I was thinking about the problem of overfitting data. Suppose you have a hundred data points sampled from an unknown function (call this the training set). You could try fitting a hundreddimensional polynomial to these points, but even though it fits all the sample points exactly, it probably wouldn't do a good job of fitting other points sampled from the same function (the test set). This is called overfitting the training set. So suppose you were to do this instead: choose ten points from the training set, and fit a tendimensional polynomial to them. Then do it again, with another ten random sampled points. Get a bunch of polynomials this way, and take an average of their predictions. Wouldn't that do a better job of avoiding overfitting? Surely someone else has had this idea before. I'm looking for what it is called, so I can read up on it.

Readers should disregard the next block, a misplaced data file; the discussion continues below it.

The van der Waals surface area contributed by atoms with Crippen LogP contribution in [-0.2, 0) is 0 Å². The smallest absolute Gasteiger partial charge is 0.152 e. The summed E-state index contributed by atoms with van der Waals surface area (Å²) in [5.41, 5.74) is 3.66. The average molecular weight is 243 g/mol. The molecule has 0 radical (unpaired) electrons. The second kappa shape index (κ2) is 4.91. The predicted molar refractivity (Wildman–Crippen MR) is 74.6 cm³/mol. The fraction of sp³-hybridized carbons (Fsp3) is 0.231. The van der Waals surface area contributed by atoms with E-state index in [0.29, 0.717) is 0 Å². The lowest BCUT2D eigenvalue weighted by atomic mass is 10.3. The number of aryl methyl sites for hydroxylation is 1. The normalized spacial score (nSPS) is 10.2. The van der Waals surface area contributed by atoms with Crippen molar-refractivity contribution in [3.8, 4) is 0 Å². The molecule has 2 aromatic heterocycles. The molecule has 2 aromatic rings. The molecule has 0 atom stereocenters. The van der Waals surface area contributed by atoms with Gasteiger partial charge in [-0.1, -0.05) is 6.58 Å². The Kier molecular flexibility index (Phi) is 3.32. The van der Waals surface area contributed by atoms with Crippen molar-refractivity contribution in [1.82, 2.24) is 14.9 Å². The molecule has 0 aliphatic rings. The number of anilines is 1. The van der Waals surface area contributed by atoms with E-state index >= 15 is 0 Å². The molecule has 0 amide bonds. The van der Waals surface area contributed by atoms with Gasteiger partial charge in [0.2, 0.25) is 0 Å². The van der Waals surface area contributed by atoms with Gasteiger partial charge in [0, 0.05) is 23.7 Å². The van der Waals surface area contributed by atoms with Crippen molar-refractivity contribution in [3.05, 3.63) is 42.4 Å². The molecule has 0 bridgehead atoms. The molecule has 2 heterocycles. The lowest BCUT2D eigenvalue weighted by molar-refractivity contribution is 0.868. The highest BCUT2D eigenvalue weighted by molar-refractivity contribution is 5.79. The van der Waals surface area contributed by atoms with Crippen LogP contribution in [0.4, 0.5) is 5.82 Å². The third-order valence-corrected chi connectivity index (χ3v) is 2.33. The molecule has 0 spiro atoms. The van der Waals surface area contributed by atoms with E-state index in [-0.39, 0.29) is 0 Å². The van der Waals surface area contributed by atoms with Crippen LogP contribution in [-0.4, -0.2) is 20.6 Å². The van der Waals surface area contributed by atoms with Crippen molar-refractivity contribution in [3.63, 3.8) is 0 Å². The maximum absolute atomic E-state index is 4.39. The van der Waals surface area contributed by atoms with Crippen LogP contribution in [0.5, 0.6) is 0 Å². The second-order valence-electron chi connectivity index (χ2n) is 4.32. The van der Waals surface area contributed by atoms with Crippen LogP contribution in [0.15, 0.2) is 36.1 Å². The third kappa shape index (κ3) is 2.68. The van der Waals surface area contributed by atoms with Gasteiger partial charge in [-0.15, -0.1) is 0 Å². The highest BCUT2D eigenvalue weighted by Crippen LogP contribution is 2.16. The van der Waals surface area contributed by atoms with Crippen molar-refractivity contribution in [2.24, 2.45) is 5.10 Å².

The modern approach to avoid overfitting is to be found in Minimum Description Length, based on Bayesian probability (and closely linked with Kolmogorov Complexity). You can learn more about MDL at Wikipedia, Scholarpedia, mdlresearch.org, or the wonderful book by Grünwald. MDL basically gives you a principled way to trade off between model size (i.e. size of the polynomial used) and error. 


A slightly more complicated method is called "early stopping." You split the data set into a training set and a validation set, and only train until the error on the validation set stops going down. Then you redivide the data. Repeat. 


I doubt if that is a very good idea, but it may be related to "Boosting", which is a kind of comittee method: Use many weak predictors and combine their output. See chapter 10 of Haste, Tibshirani, Friedman: "The Elements of Statistical Learning". 


I think the best answer to what I wanted to know was the term "bootstrap aggregating" in the comment by R. Hahn. Thanks!